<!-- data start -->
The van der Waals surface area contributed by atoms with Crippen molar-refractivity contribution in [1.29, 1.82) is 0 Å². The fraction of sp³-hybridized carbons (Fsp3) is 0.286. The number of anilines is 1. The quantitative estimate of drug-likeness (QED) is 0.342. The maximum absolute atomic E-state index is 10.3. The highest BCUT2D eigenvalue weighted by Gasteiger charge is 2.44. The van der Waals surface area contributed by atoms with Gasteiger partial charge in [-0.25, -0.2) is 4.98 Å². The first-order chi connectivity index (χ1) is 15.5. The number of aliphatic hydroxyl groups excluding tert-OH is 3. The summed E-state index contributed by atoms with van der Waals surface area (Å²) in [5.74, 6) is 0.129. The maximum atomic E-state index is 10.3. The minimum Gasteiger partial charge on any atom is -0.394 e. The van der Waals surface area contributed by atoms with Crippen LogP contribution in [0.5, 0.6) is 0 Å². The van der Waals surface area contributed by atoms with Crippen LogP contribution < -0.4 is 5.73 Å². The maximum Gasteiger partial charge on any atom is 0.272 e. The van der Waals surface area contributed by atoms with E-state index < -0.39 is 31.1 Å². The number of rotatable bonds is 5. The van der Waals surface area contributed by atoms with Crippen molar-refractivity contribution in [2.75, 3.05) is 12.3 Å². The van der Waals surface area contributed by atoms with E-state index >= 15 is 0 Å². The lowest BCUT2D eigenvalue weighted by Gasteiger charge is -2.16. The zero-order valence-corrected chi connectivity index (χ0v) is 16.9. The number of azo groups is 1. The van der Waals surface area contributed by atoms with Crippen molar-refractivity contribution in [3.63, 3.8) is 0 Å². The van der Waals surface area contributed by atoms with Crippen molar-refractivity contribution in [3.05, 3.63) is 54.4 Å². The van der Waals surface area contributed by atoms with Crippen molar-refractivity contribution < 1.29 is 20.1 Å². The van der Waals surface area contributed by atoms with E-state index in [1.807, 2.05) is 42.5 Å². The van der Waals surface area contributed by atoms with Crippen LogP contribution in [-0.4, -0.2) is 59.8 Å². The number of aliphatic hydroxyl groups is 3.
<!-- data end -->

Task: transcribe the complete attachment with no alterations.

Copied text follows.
The van der Waals surface area contributed by atoms with Crippen molar-refractivity contribution in [1.29, 1.82) is 0 Å². The fraction of sp³-hybridized carbons (Fsp3) is 0.286. The number of anilines is 1. The quantitative estimate of drug-likeness (QED) is 0.342. The maximum absolute atomic E-state index is 10.3. The highest BCUT2D eigenvalue weighted by Gasteiger charge is 2.44. The van der Waals surface area contributed by atoms with Gasteiger partial charge in [-0.25, -0.2) is 4.98 Å². The first-order chi connectivity index (χ1) is 15.5. The number of aliphatic hydroxyl groups excluding tert-OH is 3. The summed E-state index contributed by atoms with van der Waals surface area (Å²) in [5.74, 6) is 0.129. The maximum atomic E-state index is 10.3. The minimum Gasteiger partial charge on any atom is -0.394 e. The van der Waals surface area contributed by atoms with Crippen LogP contribution in [0.5, 0.6) is 0 Å². The van der Waals surface area contributed by atoms with Crippen LogP contribution < -0.4 is 5.73 Å². The maximum Gasteiger partial charge on any atom is 0.272 e. The van der Waals surface area contributed by atoms with E-state index < -0.39 is 31.1 Å². The number of rotatable bonds is 5. The van der Waals surface area contributed by atoms with Crippen molar-refractivity contribution in [2.75, 3.05) is 12.3 Å². The van der Waals surface area contributed by atoms with E-state index >= 15 is 0 Å². The lowest BCUT2D eigenvalue weighted by Gasteiger charge is -2.16. The zero-order valence-corrected chi connectivity index (χ0v) is 16.9. The number of azo groups is 1. The van der Waals surface area contributed by atoms with Crippen molar-refractivity contribution in [3.63, 3.8) is 0 Å². The van der Waals surface area contributed by atoms with Crippen molar-refractivity contribution in [3.05, 3.63) is 54.4 Å². The van der Waals surface area contributed by atoms with Crippen molar-refractivity contribution < 1.29 is 20.1 Å². The van der Waals surface area contributed by atoms with E-state index in [1.807, 2.05) is 42.5 Å². The van der Waals surface area contributed by atoms with Crippen LogP contribution in [-0.4, -0.2) is 59.8 Å². The number of aliphatic hydroxyl groups is 3.